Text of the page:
Our secret language is almost back.
Somehow, inexplicably but terribly predictably, our time in Curacao has flown by.
But in less than a week we’ll be back in Ecuador. Hostels. Almuerzos. Buses, backpacks, and bed bugs.
We’ll lose many things, like the ocean (oh lordie, I’ll miss this majestically swimmable ocean), but we’ll gain a couple things back too. Our secret language, for one.
Worldwide, there’s always a good chance the person in front of me at least understands English, and in Latin America Spanish is the overt language, which normally leaves Dutch, but not in Curacao.
But soon Dutch will be safe again, where, for example, a typical evaluation of a hostel might go like this.
T & K enter a cheap hotel.
T: “Buenas tardes, buscamos una habitacion, tiene un doble disponible?”
(Good afternoon, we are looking for a room, do you have a double?)
Hostal staff (HS): “Si, quiere verla?”
(Yes, would you like to see it?)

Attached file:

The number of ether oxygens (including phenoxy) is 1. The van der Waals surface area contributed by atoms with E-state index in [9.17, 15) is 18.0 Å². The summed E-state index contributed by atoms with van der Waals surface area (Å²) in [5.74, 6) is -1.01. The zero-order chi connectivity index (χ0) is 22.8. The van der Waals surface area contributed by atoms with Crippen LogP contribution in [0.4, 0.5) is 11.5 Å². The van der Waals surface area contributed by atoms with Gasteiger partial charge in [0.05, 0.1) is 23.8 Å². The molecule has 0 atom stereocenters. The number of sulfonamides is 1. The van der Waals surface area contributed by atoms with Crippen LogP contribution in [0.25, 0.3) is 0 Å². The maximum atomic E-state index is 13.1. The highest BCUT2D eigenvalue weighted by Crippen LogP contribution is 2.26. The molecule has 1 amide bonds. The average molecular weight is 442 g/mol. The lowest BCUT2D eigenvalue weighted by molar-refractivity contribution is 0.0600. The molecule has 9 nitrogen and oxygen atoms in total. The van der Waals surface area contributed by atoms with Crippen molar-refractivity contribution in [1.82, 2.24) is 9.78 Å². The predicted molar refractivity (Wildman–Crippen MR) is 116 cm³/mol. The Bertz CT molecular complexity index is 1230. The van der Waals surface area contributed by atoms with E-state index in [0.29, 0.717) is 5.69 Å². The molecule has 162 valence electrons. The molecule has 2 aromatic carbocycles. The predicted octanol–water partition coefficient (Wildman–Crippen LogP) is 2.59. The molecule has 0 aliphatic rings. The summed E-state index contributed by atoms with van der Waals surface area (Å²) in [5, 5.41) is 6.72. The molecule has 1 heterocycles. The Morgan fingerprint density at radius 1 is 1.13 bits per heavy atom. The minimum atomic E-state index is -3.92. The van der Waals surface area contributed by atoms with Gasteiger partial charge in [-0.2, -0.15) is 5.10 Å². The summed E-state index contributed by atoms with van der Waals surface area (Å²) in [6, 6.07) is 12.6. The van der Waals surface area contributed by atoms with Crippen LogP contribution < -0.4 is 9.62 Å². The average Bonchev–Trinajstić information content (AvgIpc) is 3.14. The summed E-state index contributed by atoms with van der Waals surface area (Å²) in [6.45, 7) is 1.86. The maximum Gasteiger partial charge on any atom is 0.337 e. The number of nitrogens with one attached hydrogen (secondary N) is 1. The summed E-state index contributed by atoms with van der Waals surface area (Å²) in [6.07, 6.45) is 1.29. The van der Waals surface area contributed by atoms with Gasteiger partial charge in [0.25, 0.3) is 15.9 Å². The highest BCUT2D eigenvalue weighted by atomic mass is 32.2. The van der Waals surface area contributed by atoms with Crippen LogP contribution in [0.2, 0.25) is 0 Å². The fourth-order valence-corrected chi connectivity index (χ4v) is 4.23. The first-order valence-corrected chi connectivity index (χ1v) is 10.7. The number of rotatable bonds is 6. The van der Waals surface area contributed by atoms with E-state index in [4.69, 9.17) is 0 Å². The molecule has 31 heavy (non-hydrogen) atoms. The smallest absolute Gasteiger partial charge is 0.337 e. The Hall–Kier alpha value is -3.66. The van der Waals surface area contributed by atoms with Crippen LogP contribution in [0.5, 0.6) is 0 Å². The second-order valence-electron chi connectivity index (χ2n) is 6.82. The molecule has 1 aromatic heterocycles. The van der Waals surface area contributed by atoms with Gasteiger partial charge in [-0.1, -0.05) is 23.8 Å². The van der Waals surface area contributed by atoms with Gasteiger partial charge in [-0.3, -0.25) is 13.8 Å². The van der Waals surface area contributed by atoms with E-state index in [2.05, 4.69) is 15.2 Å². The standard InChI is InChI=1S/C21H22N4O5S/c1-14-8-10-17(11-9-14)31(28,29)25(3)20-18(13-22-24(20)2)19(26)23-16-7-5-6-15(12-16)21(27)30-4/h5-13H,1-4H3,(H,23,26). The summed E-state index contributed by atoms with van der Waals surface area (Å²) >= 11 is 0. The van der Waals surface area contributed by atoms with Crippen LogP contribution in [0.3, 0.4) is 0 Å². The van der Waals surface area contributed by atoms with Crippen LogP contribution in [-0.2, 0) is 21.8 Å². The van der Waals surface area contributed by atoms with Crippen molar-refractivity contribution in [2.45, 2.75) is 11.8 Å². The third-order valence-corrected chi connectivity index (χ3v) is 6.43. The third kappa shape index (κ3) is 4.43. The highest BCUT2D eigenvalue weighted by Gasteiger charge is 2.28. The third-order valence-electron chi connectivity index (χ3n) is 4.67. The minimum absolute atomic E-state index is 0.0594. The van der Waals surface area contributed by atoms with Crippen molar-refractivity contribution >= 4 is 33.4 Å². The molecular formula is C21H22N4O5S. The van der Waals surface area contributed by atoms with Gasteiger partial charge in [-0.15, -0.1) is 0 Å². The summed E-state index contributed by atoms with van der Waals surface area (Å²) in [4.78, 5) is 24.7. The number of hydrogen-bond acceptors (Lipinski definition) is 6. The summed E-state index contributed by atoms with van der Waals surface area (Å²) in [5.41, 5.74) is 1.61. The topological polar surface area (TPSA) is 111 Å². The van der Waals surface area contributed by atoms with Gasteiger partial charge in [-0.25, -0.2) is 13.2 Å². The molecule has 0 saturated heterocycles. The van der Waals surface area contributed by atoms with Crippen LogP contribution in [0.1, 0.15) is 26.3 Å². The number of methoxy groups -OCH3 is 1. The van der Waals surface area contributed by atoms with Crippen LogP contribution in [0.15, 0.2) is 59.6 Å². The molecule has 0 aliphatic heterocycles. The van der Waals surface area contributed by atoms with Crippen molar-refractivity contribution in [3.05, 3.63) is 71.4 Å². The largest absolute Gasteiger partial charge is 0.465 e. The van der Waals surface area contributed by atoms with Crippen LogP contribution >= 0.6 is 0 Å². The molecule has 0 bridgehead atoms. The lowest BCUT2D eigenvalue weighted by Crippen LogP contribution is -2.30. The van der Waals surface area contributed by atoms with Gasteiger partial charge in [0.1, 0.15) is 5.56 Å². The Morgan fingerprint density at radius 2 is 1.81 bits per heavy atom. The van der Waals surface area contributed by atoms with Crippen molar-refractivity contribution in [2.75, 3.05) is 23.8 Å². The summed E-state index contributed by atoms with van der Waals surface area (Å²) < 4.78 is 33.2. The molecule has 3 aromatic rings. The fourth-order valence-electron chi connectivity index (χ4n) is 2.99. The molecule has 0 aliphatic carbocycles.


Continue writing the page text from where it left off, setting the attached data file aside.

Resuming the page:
T: “Si, por favor.”
They go upstairs and enter a plain room. There are a couple blots of crushed mosquitoes on the walls and an overriding odor of dirty laundry, but the bed is made and there is light coming in the window. K goes to check the bathroom while T peels back the sheets to check the mattress for bed bugs.
T: “Si, le creo, solo es algo que hago siempre.” There are no overt signs of bed bugs, though the mattress is a tired gray color.
(I believe you, it’s just something I always do.)
K: Coming back from the bathroom, a carefully neutral expression on her face. In an open and airy voice “De badkamer is echt vreselijk. Het ruikt er slecht, de vloer is zwart met schimmel, en ik denk dat er bloed op de muren is.”
(The bathroom is really disgusting. It stinks, the floor is black with mold, and I think that’s blood on the walls.)
T: Nodding, with a thoughtful but open expression. To HS “Hay wifi, o una cocina?”
(Is there wifi or a kitchen?)
HS: “Si si.”
K: “Serieus, het ruikt alsof iemand daar gestorven is.”
(Seriously, it smells like someone died in there.)
T: To K “Well, maybe we should go get something to eat and see if we can find our Canadian friends.”
HS: Aha! They don’t know I understand English! I have broken their codes!
T: “Vamos a almorzar, y buscar unos amigos. Gracias.”
(We’re going to go eat lunch and look for our friends. Thanks!”)
T & K leave, shuddering and thinking about where they can wash their hands. HS smiles and waves goodbye, feelings unhurt.